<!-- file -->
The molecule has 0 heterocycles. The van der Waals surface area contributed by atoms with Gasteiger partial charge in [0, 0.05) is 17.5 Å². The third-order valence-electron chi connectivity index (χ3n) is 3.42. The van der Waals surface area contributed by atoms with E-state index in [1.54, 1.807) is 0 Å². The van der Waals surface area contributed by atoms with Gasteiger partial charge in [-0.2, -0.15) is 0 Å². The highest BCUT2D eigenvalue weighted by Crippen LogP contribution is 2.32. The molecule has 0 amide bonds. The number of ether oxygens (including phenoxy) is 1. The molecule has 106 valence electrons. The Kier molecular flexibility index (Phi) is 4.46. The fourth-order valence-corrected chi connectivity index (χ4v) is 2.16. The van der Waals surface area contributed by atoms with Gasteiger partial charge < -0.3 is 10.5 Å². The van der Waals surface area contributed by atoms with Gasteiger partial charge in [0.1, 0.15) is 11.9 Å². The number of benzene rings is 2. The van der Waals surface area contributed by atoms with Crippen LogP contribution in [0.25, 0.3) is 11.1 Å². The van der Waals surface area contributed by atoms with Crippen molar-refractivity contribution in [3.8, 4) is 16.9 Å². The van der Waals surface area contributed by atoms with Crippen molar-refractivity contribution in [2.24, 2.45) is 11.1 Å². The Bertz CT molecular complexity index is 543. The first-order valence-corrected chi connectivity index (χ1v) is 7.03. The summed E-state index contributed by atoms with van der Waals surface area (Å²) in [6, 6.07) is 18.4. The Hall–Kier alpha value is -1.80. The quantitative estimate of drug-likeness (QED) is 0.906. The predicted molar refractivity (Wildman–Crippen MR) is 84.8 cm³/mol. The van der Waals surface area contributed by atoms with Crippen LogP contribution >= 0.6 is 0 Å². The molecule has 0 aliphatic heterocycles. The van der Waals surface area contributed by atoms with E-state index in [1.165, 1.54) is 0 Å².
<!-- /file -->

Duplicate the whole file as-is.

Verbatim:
The molecule has 0 heterocycles. The van der Waals surface area contributed by atoms with Gasteiger partial charge in [0, 0.05) is 17.5 Å². The third-order valence-electron chi connectivity index (χ3n) is 3.42. The van der Waals surface area contributed by atoms with E-state index in [1.54, 1.807) is 0 Å². The van der Waals surface area contributed by atoms with Gasteiger partial charge in [-0.2, -0.15) is 0 Å². The highest BCUT2D eigenvalue weighted by Crippen LogP contribution is 2.32. The molecule has 0 amide bonds. The number of ether oxygens (including phenoxy) is 1. The molecule has 106 valence electrons. The Kier molecular flexibility index (Phi) is 4.46. The fourth-order valence-corrected chi connectivity index (χ4v) is 2.16. The van der Waals surface area contributed by atoms with Gasteiger partial charge < -0.3 is 10.5 Å². The van der Waals surface area contributed by atoms with Gasteiger partial charge in [0.1, 0.15) is 11.9 Å². The number of benzene rings is 2. The van der Waals surface area contributed by atoms with Crippen LogP contribution in [0.25, 0.3) is 11.1 Å². The van der Waals surface area contributed by atoms with Crippen molar-refractivity contribution in [3.8, 4) is 16.9 Å². The van der Waals surface area contributed by atoms with Crippen molar-refractivity contribution in [2.24, 2.45) is 11.1 Å². The Bertz CT molecular complexity index is 543. The first-order valence-corrected chi connectivity index (χ1v) is 7.03. The summed E-state index contributed by atoms with van der Waals surface area (Å²) in [6, 6.07) is 18.4. The Hall–Kier alpha value is -1.80. The quantitative estimate of drug-likeness (QED) is 0.906. The predicted molar refractivity (Wildman–Crippen MR) is 84.8 cm³/mol. The van der Waals surface area contributed by atoms with Crippen LogP contribution >= 0.6 is 0 Å². The molecule has 0 aliphatic heterocycles. The van der Waals surface area contributed by atoms with E-state index in [1.165, 1.54) is 0 Å².